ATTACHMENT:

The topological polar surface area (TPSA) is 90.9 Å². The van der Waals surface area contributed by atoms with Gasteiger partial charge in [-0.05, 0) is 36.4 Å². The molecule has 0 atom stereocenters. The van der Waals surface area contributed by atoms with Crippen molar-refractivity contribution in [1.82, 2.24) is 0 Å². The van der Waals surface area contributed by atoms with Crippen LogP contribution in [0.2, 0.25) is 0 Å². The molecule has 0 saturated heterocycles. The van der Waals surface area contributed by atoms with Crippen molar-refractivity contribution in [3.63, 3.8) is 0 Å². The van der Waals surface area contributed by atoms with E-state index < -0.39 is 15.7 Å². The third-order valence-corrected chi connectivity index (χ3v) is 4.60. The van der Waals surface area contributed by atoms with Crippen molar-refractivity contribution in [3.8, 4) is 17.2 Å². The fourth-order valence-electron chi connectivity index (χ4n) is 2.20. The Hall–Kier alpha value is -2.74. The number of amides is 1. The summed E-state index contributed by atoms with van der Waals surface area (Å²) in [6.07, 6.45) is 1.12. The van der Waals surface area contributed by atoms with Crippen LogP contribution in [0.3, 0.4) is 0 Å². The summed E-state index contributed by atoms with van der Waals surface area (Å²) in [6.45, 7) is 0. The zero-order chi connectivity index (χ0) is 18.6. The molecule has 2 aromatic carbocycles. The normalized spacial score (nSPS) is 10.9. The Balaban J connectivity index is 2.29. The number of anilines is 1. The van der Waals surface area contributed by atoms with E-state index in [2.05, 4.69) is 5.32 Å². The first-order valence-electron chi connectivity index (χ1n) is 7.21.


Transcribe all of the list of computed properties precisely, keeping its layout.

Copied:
The topological polar surface area (TPSA) is 90.9 Å². The van der Waals surface area contributed by atoms with Gasteiger partial charge in [-0.05, 0) is 36.4 Å². The molecule has 0 atom stereocenters. The van der Waals surface area contributed by atoms with Crippen molar-refractivity contribution in [1.82, 2.24) is 0 Å². The van der Waals surface area contributed by atoms with Crippen LogP contribution in [0.2, 0.25) is 0 Å². The molecule has 0 saturated heterocycles. The van der Waals surface area contributed by atoms with Crippen molar-refractivity contribution in [3.63, 3.8) is 0 Å². The van der Waals surface area contributed by atoms with E-state index < -0.39 is 15.7 Å². The third-order valence-corrected chi connectivity index (χ3v) is 4.60. The van der Waals surface area contributed by atoms with Crippen molar-refractivity contribution in [3.8, 4) is 17.2 Å². The fourth-order valence-electron chi connectivity index (χ4n) is 2.20. The Hall–Kier alpha value is -2.74. The number of amides is 1. The summed E-state index contributed by atoms with van der Waals surface area (Å²) in [6.07, 6.45) is 1.12. The van der Waals surface area contributed by atoms with Crippen LogP contribution in [0.3, 0.4) is 0 Å². The summed E-state index contributed by atoms with van der Waals surface area (Å²) in [6.45, 7) is 0. The zero-order chi connectivity index (χ0) is 18.6. The molecule has 2 aromatic carbocycles. The normalized spacial score (nSPS) is 10.9. The Balaban J connectivity index is 2.29. The number of anilines is 1. The van der Waals surface area contributed by atoms with E-state index in [2.05, 4.69) is 5.32 Å². The first-order valence-electron chi connectivity index (χ1n) is 7.21.